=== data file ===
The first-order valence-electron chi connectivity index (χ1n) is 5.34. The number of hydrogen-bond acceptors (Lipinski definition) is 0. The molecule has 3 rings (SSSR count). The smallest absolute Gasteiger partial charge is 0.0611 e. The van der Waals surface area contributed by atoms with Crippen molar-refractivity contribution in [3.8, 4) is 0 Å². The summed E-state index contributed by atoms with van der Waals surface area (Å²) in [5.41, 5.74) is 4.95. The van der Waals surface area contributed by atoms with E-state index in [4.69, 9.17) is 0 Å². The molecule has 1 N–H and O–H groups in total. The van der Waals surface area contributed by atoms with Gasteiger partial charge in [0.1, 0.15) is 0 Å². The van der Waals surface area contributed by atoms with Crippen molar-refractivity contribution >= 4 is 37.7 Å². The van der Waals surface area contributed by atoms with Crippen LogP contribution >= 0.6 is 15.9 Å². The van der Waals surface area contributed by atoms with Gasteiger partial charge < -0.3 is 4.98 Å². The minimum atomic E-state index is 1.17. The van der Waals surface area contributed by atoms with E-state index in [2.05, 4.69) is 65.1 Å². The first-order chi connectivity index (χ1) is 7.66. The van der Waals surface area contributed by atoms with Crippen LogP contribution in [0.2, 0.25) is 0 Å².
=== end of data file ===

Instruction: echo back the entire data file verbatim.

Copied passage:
The first-order valence-electron chi connectivity index (χ1n) is 5.34. The number of hydrogen-bond acceptors (Lipinski definition) is 0. The molecule has 3 rings (SSSR count). The smallest absolute Gasteiger partial charge is 0.0611 e. The van der Waals surface area contributed by atoms with Crippen molar-refractivity contribution in [3.8, 4) is 0 Å². The summed E-state index contributed by atoms with van der Waals surface area (Å²) in [5.41, 5.74) is 4.95. The van der Waals surface area contributed by atoms with E-state index in [4.69, 9.17) is 0 Å². The molecule has 1 N–H and O–H groups in total. The van der Waals surface area contributed by atoms with Gasteiger partial charge in [0.1, 0.15) is 0 Å². The van der Waals surface area contributed by atoms with Crippen molar-refractivity contribution >= 4 is 37.7 Å². The van der Waals surface area contributed by atoms with Crippen LogP contribution >= 0.6 is 15.9 Å². The van der Waals surface area contributed by atoms with Gasteiger partial charge < -0.3 is 4.98 Å². The minimum atomic E-state index is 1.17. The van der Waals surface area contributed by atoms with E-state index in [2.05, 4.69) is 65.1 Å². The first-order chi connectivity index (χ1) is 7.66. The van der Waals surface area contributed by atoms with Crippen LogP contribution in [0.2, 0.25) is 0 Å².